April 11, 2019


Event Horizon Telescope collaboration et al. via National Science Foundation

On Wednesday we saw the first photo of a Black Hole, a force in the Universe so powerful that not even light can escape from it. Before this photograph no one even knew what a Black Hole looked like. Might I add, this photograph is of a Black Hole over 55 million-light years from Earth, in a distant galaxy far outside the Milky Way. It takes eight minutes for the light to travel for the Sun to our planet. This Black Hole has a mass 6.5 billion times bigger than the Sun.

Can we stop for just a moment and talk about the fact that despite all the nonsense going on in the world, in particular the United States, despite the number of people clamoring to eschew science, critical thought, and/or intelligent debate, and despite the hype of people that believe the Earth is flat or that vaccinations are bad for our civilization, we still live in an age where we have figured out how to photograph something 55 million light years away from us? I mean, how awesome is that?

Flipping through the various news source on the subject I did run across on idiotic Slate article where the author complained about the photo being fuzzy and uninteresting.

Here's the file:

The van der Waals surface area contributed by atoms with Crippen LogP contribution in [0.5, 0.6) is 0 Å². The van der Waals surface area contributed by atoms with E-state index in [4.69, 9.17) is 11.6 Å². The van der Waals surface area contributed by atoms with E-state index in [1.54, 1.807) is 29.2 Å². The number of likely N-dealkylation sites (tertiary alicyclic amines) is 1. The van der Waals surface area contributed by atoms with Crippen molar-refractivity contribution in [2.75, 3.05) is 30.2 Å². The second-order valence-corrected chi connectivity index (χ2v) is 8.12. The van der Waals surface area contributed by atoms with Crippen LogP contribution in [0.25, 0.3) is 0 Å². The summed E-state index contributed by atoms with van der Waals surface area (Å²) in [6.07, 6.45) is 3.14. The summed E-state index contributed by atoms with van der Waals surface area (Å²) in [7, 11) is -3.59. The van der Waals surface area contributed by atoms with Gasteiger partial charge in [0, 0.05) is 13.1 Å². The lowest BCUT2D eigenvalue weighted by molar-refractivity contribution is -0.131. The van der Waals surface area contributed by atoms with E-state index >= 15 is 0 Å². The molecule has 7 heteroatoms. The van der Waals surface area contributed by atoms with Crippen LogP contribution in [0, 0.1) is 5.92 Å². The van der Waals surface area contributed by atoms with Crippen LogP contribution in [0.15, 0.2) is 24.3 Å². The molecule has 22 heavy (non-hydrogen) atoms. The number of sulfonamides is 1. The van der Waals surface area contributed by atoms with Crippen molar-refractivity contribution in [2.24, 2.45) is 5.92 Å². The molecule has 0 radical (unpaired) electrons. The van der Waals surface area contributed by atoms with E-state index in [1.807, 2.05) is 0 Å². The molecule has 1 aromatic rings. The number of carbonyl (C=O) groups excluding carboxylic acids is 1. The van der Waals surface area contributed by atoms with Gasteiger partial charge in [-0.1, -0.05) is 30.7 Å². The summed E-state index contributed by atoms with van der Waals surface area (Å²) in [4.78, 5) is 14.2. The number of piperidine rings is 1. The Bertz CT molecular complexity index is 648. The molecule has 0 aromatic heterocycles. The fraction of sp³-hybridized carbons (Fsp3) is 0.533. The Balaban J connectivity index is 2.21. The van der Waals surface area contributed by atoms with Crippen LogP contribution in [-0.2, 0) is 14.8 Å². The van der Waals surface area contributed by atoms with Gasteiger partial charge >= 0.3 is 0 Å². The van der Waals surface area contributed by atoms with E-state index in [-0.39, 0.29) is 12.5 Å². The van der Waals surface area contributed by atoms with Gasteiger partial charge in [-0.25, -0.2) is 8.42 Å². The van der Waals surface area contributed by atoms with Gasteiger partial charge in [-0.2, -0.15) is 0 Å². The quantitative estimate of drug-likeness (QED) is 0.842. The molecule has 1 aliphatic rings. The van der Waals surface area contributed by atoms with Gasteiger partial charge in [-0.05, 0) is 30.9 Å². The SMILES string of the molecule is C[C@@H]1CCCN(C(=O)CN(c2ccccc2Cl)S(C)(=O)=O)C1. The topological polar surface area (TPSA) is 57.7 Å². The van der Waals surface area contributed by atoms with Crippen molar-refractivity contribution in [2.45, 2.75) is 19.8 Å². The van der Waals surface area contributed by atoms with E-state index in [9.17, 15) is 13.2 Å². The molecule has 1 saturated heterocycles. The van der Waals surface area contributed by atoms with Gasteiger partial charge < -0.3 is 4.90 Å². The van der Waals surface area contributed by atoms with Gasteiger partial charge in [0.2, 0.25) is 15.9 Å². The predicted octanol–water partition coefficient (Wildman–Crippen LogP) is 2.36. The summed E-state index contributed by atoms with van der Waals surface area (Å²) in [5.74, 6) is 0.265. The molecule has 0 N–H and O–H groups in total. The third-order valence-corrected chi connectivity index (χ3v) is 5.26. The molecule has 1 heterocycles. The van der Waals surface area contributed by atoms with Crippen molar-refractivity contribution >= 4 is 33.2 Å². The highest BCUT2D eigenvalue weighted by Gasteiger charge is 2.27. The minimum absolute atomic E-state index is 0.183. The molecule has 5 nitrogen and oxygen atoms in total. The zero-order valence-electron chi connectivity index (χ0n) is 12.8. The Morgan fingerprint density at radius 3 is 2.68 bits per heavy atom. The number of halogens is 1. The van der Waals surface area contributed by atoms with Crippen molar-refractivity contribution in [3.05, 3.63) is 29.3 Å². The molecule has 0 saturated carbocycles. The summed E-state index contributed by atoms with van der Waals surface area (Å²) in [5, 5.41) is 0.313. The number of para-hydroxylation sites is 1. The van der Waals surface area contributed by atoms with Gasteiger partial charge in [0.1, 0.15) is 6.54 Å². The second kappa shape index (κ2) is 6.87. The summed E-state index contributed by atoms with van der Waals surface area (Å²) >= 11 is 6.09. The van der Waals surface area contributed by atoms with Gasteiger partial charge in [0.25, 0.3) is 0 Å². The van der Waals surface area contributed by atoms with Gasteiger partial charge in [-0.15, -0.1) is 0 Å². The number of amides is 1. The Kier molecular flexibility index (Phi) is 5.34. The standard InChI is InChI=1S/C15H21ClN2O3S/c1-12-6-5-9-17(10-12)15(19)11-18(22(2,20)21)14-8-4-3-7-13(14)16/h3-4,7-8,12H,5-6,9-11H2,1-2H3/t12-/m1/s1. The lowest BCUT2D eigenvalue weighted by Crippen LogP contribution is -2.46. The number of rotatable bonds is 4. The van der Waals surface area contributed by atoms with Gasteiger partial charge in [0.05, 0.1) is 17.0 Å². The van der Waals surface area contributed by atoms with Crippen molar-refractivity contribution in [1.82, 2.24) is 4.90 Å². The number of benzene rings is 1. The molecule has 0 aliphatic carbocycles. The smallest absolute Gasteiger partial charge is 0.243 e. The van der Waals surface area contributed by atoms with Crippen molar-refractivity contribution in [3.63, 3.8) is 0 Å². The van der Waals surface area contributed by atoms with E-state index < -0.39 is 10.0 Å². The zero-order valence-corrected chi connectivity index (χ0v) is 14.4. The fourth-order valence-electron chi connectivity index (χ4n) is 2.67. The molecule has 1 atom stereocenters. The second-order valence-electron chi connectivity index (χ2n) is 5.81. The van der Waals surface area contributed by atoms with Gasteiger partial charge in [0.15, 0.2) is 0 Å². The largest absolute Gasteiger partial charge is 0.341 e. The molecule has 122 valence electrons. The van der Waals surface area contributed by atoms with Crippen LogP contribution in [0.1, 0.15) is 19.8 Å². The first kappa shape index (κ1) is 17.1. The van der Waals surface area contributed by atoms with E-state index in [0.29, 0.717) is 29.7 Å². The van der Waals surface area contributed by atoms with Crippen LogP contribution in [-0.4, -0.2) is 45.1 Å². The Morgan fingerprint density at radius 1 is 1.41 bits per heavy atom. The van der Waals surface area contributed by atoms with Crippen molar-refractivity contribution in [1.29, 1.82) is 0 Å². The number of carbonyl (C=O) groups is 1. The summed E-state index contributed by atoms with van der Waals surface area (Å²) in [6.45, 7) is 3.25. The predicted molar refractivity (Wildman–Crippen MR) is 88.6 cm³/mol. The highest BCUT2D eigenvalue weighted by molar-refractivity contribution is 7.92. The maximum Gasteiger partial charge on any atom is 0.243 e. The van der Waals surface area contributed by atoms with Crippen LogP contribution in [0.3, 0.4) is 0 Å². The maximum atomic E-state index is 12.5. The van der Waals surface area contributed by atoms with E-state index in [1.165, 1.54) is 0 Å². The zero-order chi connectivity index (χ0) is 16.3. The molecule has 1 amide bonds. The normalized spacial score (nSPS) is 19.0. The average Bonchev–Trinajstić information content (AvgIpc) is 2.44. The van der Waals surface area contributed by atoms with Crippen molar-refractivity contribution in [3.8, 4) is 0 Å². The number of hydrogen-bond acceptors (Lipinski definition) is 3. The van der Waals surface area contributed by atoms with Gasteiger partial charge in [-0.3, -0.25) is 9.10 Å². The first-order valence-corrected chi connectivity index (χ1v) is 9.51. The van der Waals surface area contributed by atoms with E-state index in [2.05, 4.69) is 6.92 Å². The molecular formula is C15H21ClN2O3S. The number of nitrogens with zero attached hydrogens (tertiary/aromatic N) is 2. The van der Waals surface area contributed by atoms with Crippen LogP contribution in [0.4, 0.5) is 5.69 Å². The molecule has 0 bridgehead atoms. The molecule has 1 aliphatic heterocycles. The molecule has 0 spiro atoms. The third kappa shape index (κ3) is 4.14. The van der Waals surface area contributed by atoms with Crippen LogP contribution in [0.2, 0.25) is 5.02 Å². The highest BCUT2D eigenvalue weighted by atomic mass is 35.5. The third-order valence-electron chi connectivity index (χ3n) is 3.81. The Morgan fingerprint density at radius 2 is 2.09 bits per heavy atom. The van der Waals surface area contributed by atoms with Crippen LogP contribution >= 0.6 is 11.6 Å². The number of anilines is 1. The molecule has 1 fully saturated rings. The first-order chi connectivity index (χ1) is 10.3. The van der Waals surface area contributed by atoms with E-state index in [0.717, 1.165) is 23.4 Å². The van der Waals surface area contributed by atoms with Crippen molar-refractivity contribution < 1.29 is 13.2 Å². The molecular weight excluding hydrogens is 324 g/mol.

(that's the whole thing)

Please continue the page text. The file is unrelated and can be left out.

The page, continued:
Uninteresting for the uninitiated, I say. I find this photograph and the science, determination, and hard work behind it to make it happen, to be absolutely fascinating. Ever since the Space Shuttle fleet was grounded I’ve felt like many in the United States no longer cared about space exploration. The drive that took us to the stars has been replaced by Tweets, Selfies, and Orange Buffoons. This photograph of a Black Hole in galaxy Messier 87, 55 million light years away from Earth, gives me hope. Hope that we are still moving toward a Star Trek type age where poverty and war are a thing of the past and exploration of the stars makes us a better species.

Forget the selfies, bring on more photos of wonders in the universe. The possibilities are endless.